Of course, it's entirely possible to let Steelrising's story take a back seat to its gameplay. After all, as much as this setting would make an excellent RPG, that's not really what Steelrising is. If you do focus mostly on the combat, you'll find a well-crafted Soulslike that stands head and shoulders above its peers in terms of game feel. There are plenty of combat options, too, with a wide range of weapons and styles on offer to try out.

Sadly, that wide range of weapons also means that Steelrising can never quite find a good balance when it comes to difficulty. To be frank, most of its bosses are an absolute walk in the park. Once you've figured out how to dodge the one or two moves that might actually do some damage to you, you're set for the whole fight; just dodge forward and to the right and punish any overly confident attack animations you see.

My halberd also came with a ranged component for its alternate attack, and that ranged component broke combat entirely. I rarely found myself lacking the alchemical capsules needed to fire the gun, which meant that some boss fights were pathetically easy; I just stood at range and shot the boss until it died, rarely even sustaining a single hit in the process. This goes for normal enemies, too, and unfortunately Steelrising never changes the formula to stop you from exploiting the systems in this way.

Steelrising's Ambition Is Great And Terrible

Aegis looking at a stage covered in musical instruments in Steelrising
Sometimes, Steelrising throws up some pretty interesting environmental details to ponder.

This lack of difficulty means that exploration isn't rewarded as it should be. Steelrising has some pretty good level design; aesthetically, its stages are annoyingly similar, but it feels churlish to blame Spiders for that when they're going for something approaching historical verisimilitude. The actual layout and implementation of the levels are great, with lots of looping pathways and optional areas to explore. It's just that there's never anything useful in those areas, protagonist Aegis feels so absurdly overpowered from a very early stage that you rarely need any of the upgrade materials Steelrising throws at you.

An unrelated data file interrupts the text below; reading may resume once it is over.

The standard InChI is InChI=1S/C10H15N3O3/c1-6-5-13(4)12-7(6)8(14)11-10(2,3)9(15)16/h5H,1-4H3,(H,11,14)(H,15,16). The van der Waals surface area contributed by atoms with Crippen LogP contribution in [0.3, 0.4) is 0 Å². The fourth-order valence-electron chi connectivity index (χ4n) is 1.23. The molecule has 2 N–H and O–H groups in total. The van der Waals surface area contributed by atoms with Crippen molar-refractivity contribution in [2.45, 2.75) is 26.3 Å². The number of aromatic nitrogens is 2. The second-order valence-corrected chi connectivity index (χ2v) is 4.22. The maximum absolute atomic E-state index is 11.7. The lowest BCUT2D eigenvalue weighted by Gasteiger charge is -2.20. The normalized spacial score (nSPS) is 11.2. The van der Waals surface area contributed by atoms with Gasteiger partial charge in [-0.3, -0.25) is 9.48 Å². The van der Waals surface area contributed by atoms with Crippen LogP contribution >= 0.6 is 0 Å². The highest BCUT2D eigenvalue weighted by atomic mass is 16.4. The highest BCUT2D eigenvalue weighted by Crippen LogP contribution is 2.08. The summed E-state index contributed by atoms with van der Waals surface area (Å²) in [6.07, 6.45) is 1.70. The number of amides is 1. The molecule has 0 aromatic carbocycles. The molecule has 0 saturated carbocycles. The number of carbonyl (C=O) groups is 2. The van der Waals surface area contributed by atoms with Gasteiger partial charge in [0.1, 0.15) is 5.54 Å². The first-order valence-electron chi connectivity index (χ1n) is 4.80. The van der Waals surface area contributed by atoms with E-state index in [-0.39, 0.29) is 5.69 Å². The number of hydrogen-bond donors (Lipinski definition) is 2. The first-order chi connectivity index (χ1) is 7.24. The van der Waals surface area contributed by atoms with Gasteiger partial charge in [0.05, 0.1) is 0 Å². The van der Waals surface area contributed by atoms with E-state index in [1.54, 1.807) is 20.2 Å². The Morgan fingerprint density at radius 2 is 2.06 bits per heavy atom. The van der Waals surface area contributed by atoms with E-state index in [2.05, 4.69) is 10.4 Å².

It's unfortunate because there were moments during my time with Steelrising when I felt genuinely awed by its presentation. The burning streets of Revolutionary Paris are littered with sinister automata, which clank and whirr menacingly as they move towards you. Steelrising's world hums and clicks with clockwork efficiency, making each animation a joy to watch. Levels always throw more at you just when you think you're done, too; I found exploring areas like the Bastille and the winding backstreets of Paris constantly addictive.

In some ways, though, Steelrising's size and ambition are also working against it. I encountered a fair few bugs, with three nasty game-ending crashes and one occasion on which I got stuck on the level geometry and had to forfeit my "souls" to return to a checkpoint. You know what you're getting with a Spiders game; some small amount of jank is to be expected, and it never ruined my enjoyment of the overall experience.

These issues did make me feel like nothing in Steelrising quite fits together as it should, though. A Soulslike in Revolutionary France is a strong idea, and Steelrising does explore some of the avenues that idea presents, but it feels like a project that was just a little too ambitious, leading to some inconsistent execution (ironically for the French Revolution).

Steelrising | Final Thoughts

The Unstable Lightning Ram miniboss in Steelrising
Steelrising may have its flaws, but its automaton design is on point.

I don't want to sound like I'm too down on Steelrising. It's easily the best non-From Software Soulslike I've played, thanks to its excellent atmosphere, satisfying combat, and surprisingly well-written dialogue. I just wish it had found a way to reconcile the two warring halves of its gameplay and its story. As it is, Steelrising feels like a good Soulslike and an incomplete RPG jostling for space, and it's because of that conflict that neither half quite fulfills its potential. Still, Spiders has proven itself adept as a developer of more combat-heavy experiences, and Steelrising is a promising beginning for a potential future shift in direction.


TechRaptor reviewed Steelrising on PS5 with a copy provided by the publisher. It is also available on PC and Xbox Series X|S.

Review Summary

Review Summary

7.0
Steelrising never quite feels like a cohesive experience, but its warring halves of Soulslike combat and narrative RPG storytelling are compelling enough in and of themselves.

Pros

  • Great Combat
  • Compelling Exploration
  • Solid Writing

Cons

  • Lack Of Challenge
  • Gets Repetitive Quickly
  • Feels Like Two Half-Games
More Info About This Game

In This Article

Developer
Spiders
Publisher
Nacon
Platforms
PC
Release Date
September 08,2022
Genre
RPG, Action RPG, Action
Purchase (Some links may be affiliated)